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2022, Vol. 26 ›› Issue (17): 2756-2761

Virtual reality training improves motor function of the upper limbs in stroke survivors: an evaluation using transcranial magnetic stimulation

Xiao Xiang1, Huang Dongfeng2     

  1. 1Department of Rehabilitation Medicine, Luohu People’s Hospital, Shenzhen 518001, Guangdong Province, China; 2Department of Rehabilitation Medicine, Xinhua College, Sun Yat-sen University, Guangzhou 510520, Guangdong Province, China

  • Received:2021-05-06 Revised:2021-06-24 Accepted:2021-11-20 Online:2022-06-18 Published:2021-12-27


  • About author:Xiao Xiang, MD, Associate chief physician, Department of Rehabilitation Medicine, Luohu People’s Hospital, Shenzhen 518001, Guangdong Province, China

  • Supported by:

    the 2019 Teaching Reform Research Project of Guangdong Provincial Clinical Teaching Base, No. 2019JD116 (to XX)



Abstract: BACKGROUND: Motor deficits of the upper limbs after stroke may be related to a reduction in neural drive from the cortex to muscles.  
OBJECTIVE: To explore the mechanism by which virtual reality training acts on the upper limb motor function of stroke patients based on the motor evoked potentials triggered by transcranial magnetic stimulation and changes in clinical indications.
METHODS: Thirty stroke patients were recruited and randomized into two groups: an experimental group and a control group, followed by 4 weeks of virtual reality training using Kinect somatosensory interaction technology and occupational therapy, respectively. Two assessments involving Fugl-Meyer upper-extremity score, transcranial magnetic stimulation-induced motor evoked potential and game score were conducted before and after intervention.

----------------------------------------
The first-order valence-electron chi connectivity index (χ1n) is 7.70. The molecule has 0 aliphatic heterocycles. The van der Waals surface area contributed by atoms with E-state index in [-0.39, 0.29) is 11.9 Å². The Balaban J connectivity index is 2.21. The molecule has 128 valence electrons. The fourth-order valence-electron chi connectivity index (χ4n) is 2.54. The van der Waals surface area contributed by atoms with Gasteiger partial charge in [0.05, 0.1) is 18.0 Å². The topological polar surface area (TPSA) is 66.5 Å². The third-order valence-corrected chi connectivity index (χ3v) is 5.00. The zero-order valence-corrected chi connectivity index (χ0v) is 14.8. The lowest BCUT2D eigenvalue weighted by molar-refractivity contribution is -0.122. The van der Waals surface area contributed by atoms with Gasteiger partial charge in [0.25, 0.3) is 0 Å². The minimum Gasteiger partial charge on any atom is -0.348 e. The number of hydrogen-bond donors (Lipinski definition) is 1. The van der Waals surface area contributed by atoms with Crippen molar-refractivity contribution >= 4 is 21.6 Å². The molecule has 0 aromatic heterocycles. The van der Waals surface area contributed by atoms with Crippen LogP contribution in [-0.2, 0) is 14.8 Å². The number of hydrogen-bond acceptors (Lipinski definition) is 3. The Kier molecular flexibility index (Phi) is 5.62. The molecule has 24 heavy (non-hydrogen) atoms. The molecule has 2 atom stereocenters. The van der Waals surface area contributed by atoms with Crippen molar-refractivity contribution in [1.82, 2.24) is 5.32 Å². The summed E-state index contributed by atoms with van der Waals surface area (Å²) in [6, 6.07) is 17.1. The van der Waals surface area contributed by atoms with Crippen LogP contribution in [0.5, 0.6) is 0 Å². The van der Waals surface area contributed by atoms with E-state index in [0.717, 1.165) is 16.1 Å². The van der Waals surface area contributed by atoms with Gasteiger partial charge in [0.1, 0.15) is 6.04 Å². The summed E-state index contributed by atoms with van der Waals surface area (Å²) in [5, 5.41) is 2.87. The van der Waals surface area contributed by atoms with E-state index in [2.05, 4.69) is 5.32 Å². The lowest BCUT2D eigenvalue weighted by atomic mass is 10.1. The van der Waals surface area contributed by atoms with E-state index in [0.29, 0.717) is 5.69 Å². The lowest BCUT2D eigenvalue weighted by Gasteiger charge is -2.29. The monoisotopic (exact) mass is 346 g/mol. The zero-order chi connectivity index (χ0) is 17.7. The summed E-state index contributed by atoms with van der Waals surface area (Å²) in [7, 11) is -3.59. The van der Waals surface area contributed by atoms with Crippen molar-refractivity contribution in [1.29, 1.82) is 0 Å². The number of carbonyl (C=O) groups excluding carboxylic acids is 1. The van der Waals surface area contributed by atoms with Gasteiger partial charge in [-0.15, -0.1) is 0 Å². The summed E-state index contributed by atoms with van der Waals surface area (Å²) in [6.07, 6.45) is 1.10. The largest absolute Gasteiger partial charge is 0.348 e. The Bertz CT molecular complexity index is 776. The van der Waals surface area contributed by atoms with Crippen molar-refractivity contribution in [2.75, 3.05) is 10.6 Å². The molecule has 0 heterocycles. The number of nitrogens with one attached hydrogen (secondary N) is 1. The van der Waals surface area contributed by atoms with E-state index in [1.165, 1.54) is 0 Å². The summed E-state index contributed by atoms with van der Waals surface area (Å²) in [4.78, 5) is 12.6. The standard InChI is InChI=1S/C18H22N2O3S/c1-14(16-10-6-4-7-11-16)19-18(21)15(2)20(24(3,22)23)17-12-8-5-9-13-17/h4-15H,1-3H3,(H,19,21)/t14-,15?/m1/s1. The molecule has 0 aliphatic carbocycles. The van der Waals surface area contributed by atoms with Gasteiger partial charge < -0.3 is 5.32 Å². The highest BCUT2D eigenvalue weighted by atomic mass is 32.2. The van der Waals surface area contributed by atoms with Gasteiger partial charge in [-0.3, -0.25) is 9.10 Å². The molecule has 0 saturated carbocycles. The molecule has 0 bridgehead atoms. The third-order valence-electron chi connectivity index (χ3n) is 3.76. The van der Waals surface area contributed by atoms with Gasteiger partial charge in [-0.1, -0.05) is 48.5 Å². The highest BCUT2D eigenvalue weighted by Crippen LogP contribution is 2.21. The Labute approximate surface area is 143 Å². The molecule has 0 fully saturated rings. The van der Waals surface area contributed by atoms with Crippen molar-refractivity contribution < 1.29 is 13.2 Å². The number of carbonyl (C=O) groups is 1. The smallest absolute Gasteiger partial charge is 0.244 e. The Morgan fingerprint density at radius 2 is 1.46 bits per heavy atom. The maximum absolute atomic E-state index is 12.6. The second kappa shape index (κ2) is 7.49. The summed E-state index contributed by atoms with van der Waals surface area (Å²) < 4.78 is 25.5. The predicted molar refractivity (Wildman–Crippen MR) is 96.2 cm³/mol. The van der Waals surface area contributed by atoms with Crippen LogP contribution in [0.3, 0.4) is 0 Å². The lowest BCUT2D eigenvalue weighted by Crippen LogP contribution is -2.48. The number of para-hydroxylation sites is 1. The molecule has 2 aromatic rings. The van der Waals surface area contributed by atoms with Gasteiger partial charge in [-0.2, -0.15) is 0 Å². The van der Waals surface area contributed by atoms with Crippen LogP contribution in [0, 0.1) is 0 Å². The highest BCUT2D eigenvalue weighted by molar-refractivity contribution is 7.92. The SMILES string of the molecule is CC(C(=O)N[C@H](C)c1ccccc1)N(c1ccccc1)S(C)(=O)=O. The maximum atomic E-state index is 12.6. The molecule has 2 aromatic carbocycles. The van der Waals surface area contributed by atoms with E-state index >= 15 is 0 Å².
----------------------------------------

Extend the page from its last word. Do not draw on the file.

RESULTS AND CONCLUSION: The Fugl-Meyer upper-extremity score presented no significant difference between two groups before intervention (P > 0.05), and a significant improvement in the two groups after intervention (P < 0.05). The Fugl-Meyer upper-extremity score presented a greater improvement in the experimental group compared with the control group after intervention (P < 0.05). Game scores reflected that motion performance of each participant in the experimental group improved. Transcranial magnetic stimulation assessment showed that cortex latency and central motor conduction time were significantly reduced in the experimental group compared with the control group (P < 0.05). Whereas, there was no significant difference in the amplitude of motor evoked potential between two groups after intervention. To conclude, the virtual reality training can improve the motor function of the upper limbs in patients after stroke, which may be realized by facilitating the reconstruction of nerve conduction pathway.

Key words:stroke, transcranial magnetic stimulation, virtual reality, motor function, upper limb, rehabilitation


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